US20110171864 *Sep 27, 2006Jul 14, 2011Shawmut CorporationProtective laminates
EP1433394A1 *Dec 16, 2003Jun 30, 2004Donaldson Company, Inc.Air permeable garment and fabric with integral aerosol filtration
WO2003086541A2 *Apr 10, 2003Oct 23, 2003Interspiro, Inc.Garments for biological, chemical and fire protection
WO2003086541A3 *Apr 10, 2003Apr 8, 2004Interspiro IncGarments for biological, chemical and fire protection
WO2005053445A2 *Nov 30, 2004Jun 16, 2005Texplorer GmbhProtective clothing for the lower part of the leg
WO2005053445A3 *Nov 30, 2004Aug 4, 2005Texplorer GmbhProtective clothing for the lower part of the leg
Classifications
U.S. Classification428/104, 428/446, 428/102, 428/408, 428/421, 428/198, 442/244, 428/920
International ClassificationA62B17/00, B32B5/26, A62D5/00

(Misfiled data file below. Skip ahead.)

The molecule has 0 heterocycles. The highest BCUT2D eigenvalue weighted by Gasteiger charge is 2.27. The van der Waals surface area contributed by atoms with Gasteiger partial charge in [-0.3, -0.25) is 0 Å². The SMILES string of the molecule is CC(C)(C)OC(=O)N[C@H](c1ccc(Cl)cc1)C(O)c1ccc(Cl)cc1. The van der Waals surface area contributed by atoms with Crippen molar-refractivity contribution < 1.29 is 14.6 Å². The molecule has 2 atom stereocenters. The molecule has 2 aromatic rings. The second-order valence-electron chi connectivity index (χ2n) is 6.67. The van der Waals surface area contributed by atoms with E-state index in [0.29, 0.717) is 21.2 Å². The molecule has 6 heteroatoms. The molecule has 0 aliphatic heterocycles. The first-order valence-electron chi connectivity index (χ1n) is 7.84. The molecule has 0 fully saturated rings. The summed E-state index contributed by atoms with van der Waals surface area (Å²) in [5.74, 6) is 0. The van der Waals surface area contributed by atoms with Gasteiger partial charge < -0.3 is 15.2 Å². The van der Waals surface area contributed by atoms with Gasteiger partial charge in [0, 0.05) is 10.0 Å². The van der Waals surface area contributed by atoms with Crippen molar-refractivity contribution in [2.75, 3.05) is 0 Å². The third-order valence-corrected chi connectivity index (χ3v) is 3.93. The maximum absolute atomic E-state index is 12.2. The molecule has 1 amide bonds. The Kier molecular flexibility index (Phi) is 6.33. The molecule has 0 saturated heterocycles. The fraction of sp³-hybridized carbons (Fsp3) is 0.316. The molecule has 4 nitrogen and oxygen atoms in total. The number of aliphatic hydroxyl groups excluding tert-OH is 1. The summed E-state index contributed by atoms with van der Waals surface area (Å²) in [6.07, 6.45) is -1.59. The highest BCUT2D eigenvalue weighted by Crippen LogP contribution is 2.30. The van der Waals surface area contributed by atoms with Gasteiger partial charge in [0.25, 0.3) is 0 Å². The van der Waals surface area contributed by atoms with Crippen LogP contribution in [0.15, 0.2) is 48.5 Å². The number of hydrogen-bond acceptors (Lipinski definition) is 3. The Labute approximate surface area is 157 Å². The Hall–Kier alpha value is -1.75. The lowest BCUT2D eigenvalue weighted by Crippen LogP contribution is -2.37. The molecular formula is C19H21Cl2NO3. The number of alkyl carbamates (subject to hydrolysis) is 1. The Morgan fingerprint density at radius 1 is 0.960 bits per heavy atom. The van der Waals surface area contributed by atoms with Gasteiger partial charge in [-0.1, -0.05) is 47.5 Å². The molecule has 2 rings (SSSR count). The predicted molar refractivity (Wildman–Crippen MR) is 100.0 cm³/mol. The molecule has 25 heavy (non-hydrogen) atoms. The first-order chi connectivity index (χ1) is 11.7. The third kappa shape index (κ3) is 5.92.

Cooperative ClassificationY10T442/3512, Y10T428/3154, Y10T428/24033, Y10T428/2405, Y10T428/30, Y10T428/24826, Y10S428/92, A62D5/00, B32B5/26
European ClassificationA62D5/00, B32B5/26
Legal Events
DateCodeEventDescription
Feb 14, 1990ASAssignment
Owner name: CHARCOAL CLOTH LIMITED, ENGLAND
Free format text: ASSIGNMENT OF ASSIGNORS INTEREST.;ASSIGNOR:LANGSTON, RICHARD D.;REEL/FRAME:005228/0983
Effective date: 19891117
Jan 13, 1994ASAssignment
Owner name: LUCERNA ESTABLISHMENT, LIECHTENSTEIN
Free format text: ASSIGNMENT OF ASSIGNORS INTEREST;ASSIGNOR:CARBON CLOTH LIMITED (FORMERLY KNOWN AS CHARCOAL CLOTH LIMITED);REEL/FRAME:006826/0644
Effective date: 19930617
Sep 26, 1995FPAYFee payment
Year of fee payment: 4
Nov 1, 1999FPAYFee payment
Year of fee payment: 8
Sep 26, 2003FPAYFee payment
Year of fee payment: 12